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With cryptocurrency such as Bitcoin, you can run afoul of the IRS in a few surprising ways, so it pays to learn the rules.
The big picture? Digital assets that you buy, sell, mine or use to pay for things can be taxable. Also, if your employer or client pays you in crypto, that payment is taxable income. You report your transactions in U.S. dollars, which generally means converting the value of your cryptocurrency to dollars when you buy, sell, mine or use it.
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Here’s how crypto taxes work:
1. Do you have to pay taxes on crypto?
The IRS classifies crypto as a type of property, rather than a currency. If you receive Bitcoin as payment, you have to pay taxes on its current value. If you sell a cryptocurrency for a profit, you're taxed on the difference between your purchase price and the proceeds of the sale.
But exactly how crypto taxes are calculated depends on your specific circumstances. Here's how it boils down:
If you acquired a Bitcoin (or part of one) from mining, that value is taxable immediately; no need to sell the currency to create a tax liability.
If you disposed of or used cryptocurrency by cashing it on an exchange or buying goods and services, you will owe taxes if the realized value is greater than the price at which you acquired the crypto. You may have a capital gain that’s taxable at either short-term or long-term rates.
Brian Harris, tax attorney at Fogarty Mueller Harris, PLLC in Tampa, Florida, says buying and selling crypto creates some of the same tax consequences as more traditional assets, such as real estate or stock.
"The value ... goes up and down, and then if you sell or exchange that property then you have capital gain or loss, depending on how that value has moved," Harris says.
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2. How do you report crypto taxes?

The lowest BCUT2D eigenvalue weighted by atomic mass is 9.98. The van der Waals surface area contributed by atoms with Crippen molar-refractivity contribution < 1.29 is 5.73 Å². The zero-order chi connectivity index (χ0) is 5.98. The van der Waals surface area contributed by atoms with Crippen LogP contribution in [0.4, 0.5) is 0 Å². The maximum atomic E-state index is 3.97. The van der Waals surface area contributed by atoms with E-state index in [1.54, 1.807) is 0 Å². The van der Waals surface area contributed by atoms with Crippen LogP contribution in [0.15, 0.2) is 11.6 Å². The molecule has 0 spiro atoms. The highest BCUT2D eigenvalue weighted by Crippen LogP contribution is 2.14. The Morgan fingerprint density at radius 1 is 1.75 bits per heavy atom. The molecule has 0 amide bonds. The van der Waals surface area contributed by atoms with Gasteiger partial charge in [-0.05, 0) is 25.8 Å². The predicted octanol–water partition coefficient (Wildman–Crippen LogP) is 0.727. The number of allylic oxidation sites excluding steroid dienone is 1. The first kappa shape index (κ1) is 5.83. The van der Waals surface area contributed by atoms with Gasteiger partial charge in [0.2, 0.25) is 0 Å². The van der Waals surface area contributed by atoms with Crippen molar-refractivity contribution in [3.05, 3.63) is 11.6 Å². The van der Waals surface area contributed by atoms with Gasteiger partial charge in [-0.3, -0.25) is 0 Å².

Though there have been some changes to crypto tax regulations in recent years, the onus remains largely on individuals to keep track of their gains and losses. To make sure you stay on the right side of the rules, keep careful records.
You'll need records the fair market value of your crypto was when you mined it or bought it, as well as records of its fair market value when you used it or sold it. That information will help you calculate your bitcoin taxes.
That information may not be easily available. If you were buying and selling stocks, for example, your broker would send you a Form 1099-B that would show the cost basis of your transaction. But with crypto you might not receive one — part of the reason many people have no idea they’re liable for crypto taxes. The federal government will begin requiring crypto brokers to send these forms in 2023.
A Form 1099-K might be issued if you’re transacting more than $20,000 in payments and 200 transactions a year. But both conditions have to be met, and many people may not be using Bitcoin or other cryptocurrencies 200 times in a year. Whether you cross these thresholds or not, however, you still owe tax on any gains.
While not paying taxes on your gains might be an honest mistake, don’t expect the IRS to take pity. The agency has signaled that it is watching closely, adding a question to tax return forms asking filers whether they received, sold, exchanged, or otherwise disposed "of any financial interest in any virtual currency."
Harris said the IRS may not have the resources to come after every person who fails to disclose cryptocurrency transactions. But "that doesn’t mean that people should not report those transactions because they don’t think the IRS is going to find out about it," he says.
Those who run afoul of tax laws can be subject to audits, penalties or even prosecution.
3. Can you write off crypto losses?
Crypto taxes can be a bummer, but at least you can deduct capital losses on Bitcoin or other digital assets, just as you would for losses on stocks or bonds. These losses can offset other capital gains on sales. When you’re done tallying your winners and losers, you can’t write off a loss of more than $3,000.
With drastic fluctuations in crypto prices happening all the time, many speculators will have losses. If you have losses on Bitcoin or any other cryptocurrency, make sure you declare them on your tax return and see if you can reduce your tax liability.
Disclosure: Author Andy Rosen held no positions in the aforementioned investments at the time of publication. NerdWallet is not recommending or advising readers to buy or sell any investment.